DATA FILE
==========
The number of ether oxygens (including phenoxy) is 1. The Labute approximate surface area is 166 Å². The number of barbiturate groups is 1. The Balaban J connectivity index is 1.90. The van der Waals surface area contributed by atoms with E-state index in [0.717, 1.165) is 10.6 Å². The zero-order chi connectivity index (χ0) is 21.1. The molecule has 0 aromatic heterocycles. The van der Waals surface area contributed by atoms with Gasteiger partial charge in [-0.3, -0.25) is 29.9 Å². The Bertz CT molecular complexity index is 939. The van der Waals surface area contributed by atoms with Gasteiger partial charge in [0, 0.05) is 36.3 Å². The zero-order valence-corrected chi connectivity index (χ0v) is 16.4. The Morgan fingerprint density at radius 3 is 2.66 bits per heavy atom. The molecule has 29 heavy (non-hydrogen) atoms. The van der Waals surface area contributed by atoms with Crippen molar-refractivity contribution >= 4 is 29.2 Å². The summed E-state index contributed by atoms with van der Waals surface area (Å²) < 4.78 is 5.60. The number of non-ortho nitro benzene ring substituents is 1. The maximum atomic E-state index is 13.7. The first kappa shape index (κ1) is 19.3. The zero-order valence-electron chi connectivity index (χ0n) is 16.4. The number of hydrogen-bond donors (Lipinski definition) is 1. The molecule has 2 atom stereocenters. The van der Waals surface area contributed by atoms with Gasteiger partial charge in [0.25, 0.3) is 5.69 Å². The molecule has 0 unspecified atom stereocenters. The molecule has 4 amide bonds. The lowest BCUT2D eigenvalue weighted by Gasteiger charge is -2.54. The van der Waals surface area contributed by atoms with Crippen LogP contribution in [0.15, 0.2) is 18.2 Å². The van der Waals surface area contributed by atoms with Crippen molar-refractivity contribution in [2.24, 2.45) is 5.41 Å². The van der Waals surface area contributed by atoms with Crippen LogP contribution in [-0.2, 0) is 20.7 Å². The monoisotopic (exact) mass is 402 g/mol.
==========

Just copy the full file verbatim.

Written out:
The number of ether oxygens (including phenoxy) is 1. The Labute approximate surface area is 166 Å². The number of barbiturate groups is 1. The Balaban J connectivity index is 1.90. The van der Waals surface area contributed by atoms with E-state index in [0.717, 1.165) is 10.6 Å². The zero-order chi connectivity index (χ0) is 21.1. The molecule has 0 aromatic heterocycles. The van der Waals surface area contributed by atoms with Gasteiger partial charge in [-0.3, -0.25) is 29.9 Å². The Bertz CT molecular complexity index is 939. The van der Waals surface area contributed by atoms with Gasteiger partial charge in [0, 0.05) is 36.3 Å². The zero-order valence-corrected chi connectivity index (χ0v) is 16.4. The Morgan fingerprint density at radius 3 is 2.66 bits per heavy atom. The molecule has 29 heavy (non-hydrogen) atoms. The van der Waals surface area contributed by atoms with Crippen molar-refractivity contribution >= 4 is 29.2 Å². The summed E-state index contributed by atoms with van der Waals surface area (Å²) < 4.78 is 5.60. The number of non-ortho nitro benzene ring substituents is 1. The maximum atomic E-state index is 13.7. The first kappa shape index (κ1) is 19.3. The zero-order valence-electron chi connectivity index (χ0n) is 16.4. The number of hydrogen-bond donors (Lipinski definition) is 1. The molecule has 2 atom stereocenters. The van der Waals surface area contributed by atoms with Gasteiger partial charge in [0.25, 0.3) is 5.69 Å². The molecule has 0 unspecified atom stereocenters. The molecule has 4 amide bonds. The lowest BCUT2D eigenvalue weighted by Gasteiger charge is -2.54. The van der Waals surface area contributed by atoms with Crippen LogP contribution in [0.15, 0.2) is 18.2 Å². The van der Waals surface area contributed by atoms with Crippen molar-refractivity contribution in [2.24, 2.45) is 5.41 Å². The van der Waals surface area contributed by atoms with Crippen LogP contribution in [-0.2, 0) is 20.7 Å². The monoisotopic (exact) mass is 402 g/mol.